Guest Post by Pippa Boothman, VP of Marketing and Communications, Disruptive Technologies

Humidity sensors are electronic devices that measure and report the moisture and air temperature of the surrounding environment where they are deployed (e.g., in air, soil, or confined spaces).

Humidity measurements indicate the concentration of water vapor presented in the air. They provide their measurements in the form of a proper electronic signal. Moreover, they also report relative humidity (i.e., the ratio of moisture in the air to the maximum moisture at a given temperature).

Relative humidity is useful for many applications, like HVAC (Heating, Ventilation and Air Conditioning) and comfort optimization applications in Smart Buildings and Facilities Management.

State-of-the-art humidity sensors provide support for internet connectivity and can be flexibly deployed in the Internet of Things (IoT) applications. This facilitates the integration of humidity measurements with the output of other sensors (e.g., temperature sensors) and boosts IoT applications intelligence in various industry applications.

The quality of a humidity sensor is reflected in its accuracy, reliability, response time, longevity, security, robustness, and ease of deployment. These characteristics also determine the sensor’s cost. Furthermore, they drive the selection of humidity sensors for different applications.

Humidity Sensors: Use Cases & Where to Place Them

Humidity sensing enables a host of value-added use cases in a variety of industries, including cold storage management, comfort optimization, asset condition tracking, and remote monitoring.

Cold Storage Management. In the area of cold storage management, humidity sensing ensures proper storage conditions for temperature-sensitive products such as food, beverage, and pharmaceuticals.

Humidity sensors contribute to regulatory compliance and to automating the auditing of the status of the equipment. In conjunction with temperature sensors, they also contribute to increasing product safety, while reducing waste.

Overall, the combination of temperature sensors and humidity sensors in cold storage management enables the development of very powerful tools for regulatory compliance, automation of audits, increased product safety, and improved environmental performance.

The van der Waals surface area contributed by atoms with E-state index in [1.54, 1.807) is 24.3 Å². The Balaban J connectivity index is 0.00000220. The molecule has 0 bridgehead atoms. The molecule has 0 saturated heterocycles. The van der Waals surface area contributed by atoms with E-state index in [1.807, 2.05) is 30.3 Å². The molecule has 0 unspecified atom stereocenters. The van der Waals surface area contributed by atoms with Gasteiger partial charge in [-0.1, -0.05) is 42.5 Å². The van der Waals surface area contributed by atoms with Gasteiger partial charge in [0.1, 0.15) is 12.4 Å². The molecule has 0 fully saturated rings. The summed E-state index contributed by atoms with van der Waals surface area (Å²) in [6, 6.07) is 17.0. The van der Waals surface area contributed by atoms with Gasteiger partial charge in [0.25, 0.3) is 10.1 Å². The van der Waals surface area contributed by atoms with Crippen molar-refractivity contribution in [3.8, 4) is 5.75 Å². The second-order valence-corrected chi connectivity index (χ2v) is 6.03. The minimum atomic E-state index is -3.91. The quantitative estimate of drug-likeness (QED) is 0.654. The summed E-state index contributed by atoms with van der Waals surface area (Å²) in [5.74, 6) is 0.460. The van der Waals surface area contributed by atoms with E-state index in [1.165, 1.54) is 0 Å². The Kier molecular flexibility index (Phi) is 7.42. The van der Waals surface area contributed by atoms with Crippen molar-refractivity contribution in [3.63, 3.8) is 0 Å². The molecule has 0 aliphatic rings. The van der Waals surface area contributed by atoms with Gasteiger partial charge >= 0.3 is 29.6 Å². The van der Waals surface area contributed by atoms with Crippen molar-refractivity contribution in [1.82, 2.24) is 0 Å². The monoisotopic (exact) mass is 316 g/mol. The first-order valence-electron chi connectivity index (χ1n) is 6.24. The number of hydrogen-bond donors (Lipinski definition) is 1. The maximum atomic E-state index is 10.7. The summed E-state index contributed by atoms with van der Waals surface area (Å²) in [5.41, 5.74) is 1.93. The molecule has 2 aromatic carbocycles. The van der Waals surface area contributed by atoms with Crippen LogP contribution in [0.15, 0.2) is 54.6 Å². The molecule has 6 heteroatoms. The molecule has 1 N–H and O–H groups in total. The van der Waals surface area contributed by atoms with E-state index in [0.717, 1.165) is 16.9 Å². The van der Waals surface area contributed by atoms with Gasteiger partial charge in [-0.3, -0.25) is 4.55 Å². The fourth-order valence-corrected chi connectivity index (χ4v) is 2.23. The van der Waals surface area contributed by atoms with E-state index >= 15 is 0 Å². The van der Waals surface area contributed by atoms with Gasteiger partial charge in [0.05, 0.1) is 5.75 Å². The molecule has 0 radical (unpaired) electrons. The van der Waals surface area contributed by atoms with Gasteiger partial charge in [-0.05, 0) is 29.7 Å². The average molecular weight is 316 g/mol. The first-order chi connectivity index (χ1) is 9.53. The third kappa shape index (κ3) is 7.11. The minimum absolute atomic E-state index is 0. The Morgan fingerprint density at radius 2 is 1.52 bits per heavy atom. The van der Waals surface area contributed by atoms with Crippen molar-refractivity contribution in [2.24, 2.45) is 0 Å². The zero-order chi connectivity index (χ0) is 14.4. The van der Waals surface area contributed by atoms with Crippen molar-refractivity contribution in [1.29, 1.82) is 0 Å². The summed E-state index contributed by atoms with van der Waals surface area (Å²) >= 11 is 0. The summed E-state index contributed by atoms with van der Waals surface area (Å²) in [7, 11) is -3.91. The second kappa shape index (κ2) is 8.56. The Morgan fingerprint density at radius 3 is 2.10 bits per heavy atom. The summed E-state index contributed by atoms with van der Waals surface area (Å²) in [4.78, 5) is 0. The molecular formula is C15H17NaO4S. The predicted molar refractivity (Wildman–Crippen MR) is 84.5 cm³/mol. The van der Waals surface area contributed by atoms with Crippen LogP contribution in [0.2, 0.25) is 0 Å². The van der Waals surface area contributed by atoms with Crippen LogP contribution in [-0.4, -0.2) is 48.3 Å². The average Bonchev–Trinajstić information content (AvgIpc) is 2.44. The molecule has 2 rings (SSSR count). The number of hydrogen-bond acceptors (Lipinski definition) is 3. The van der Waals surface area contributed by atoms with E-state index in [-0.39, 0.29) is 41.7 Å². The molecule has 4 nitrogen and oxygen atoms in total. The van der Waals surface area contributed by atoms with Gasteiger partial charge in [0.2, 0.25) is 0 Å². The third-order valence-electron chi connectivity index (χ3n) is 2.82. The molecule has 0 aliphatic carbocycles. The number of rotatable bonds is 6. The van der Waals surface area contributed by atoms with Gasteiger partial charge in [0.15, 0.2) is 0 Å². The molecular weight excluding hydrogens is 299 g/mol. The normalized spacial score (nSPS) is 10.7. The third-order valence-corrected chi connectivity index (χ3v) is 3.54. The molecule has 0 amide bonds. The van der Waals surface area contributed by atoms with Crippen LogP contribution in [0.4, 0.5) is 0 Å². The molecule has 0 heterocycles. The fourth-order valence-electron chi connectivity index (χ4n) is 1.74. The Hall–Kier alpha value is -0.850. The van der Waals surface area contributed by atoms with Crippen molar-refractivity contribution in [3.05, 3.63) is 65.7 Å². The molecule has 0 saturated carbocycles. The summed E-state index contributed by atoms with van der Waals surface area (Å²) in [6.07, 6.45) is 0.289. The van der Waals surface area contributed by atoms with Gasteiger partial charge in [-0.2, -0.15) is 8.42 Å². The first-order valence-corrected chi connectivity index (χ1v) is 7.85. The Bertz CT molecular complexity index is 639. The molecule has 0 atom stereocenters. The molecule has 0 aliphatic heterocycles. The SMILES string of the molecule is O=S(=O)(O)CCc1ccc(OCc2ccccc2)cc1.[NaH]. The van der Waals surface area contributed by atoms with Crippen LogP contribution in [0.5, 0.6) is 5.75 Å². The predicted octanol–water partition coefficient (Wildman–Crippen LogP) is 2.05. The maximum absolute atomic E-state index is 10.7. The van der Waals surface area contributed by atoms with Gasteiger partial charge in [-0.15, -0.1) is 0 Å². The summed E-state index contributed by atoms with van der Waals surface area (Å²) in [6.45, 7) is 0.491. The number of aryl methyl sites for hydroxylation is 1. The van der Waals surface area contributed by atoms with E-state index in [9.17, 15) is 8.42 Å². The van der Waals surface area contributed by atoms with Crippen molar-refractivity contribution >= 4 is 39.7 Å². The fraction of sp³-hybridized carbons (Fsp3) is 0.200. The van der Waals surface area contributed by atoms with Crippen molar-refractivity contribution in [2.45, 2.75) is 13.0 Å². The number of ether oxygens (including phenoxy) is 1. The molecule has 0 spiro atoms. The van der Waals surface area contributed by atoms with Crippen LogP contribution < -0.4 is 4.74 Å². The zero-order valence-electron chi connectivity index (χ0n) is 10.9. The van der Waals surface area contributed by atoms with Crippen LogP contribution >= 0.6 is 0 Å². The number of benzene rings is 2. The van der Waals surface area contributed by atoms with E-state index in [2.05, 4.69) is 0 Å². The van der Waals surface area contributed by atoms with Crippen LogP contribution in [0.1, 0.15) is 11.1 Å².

Smart Buildings and Facilities Management. In smart buildings, humidity sensors are deployed to improve the comfort offered to tenants and occupants. For example, they provide insights on the moisture conditions of certain rooms, which can subsequently drive the fine-tuning of the rooms’ conditions through the Building Management System (BMS).

By adding humidity sensors to HVAC systems and office environments, facilities managers can efficiently monitor, measure, and adjust humidity to provide a comfortable and productive working environment. In many cases, humidity sensors are used to enhance temperature monitoring functionalities towards increased comfort and fine-tuning of energy consumption.

Beyond comfort, humidity sensing is essential to ensuring proper conditions for valuable assets. For example, galleries, museums, and art collectors can maintain stable environmental conditions for their collections. For this purpose, they should keep track of humidity changes, as moisture can be catastrophic for paintings, drawings, prints, mosaics, and sculptures. Humidity monitoring helps galleries and museums protect their assets and lower their insurance costs.

Remote Monitoring and Intelligent Asset Management. Humidity sensors are also integral elements of remote monitoring and intelligent asset management use cases. They can be deployed on assets (e.g., pumps, compressors, fans, data centers) to facilitate a transition from preventive to predictive maintenance.

Specifically, humidity sensor data streams can enhance the accuracy of predictive analytics for condition-based monitoring. They also enable the real-time monitoring of humidity to identify problems (e.g., potential leakages) before they occur. In these ways, humidity sensors extend the lifetime of critical assets and maximize their overall efficiency.

In many cases, humidity sensing is used in conjunction with other types of sensing (e.g., temperature, proximity, touch, water) to offer additional value-added services in smart buildings and facilities management contexts. Complete sensing solutions help set Facilities Managers apart from their competitors.

Pippa Boothman is VP of Marketing and Communications for Disruptive Technologies.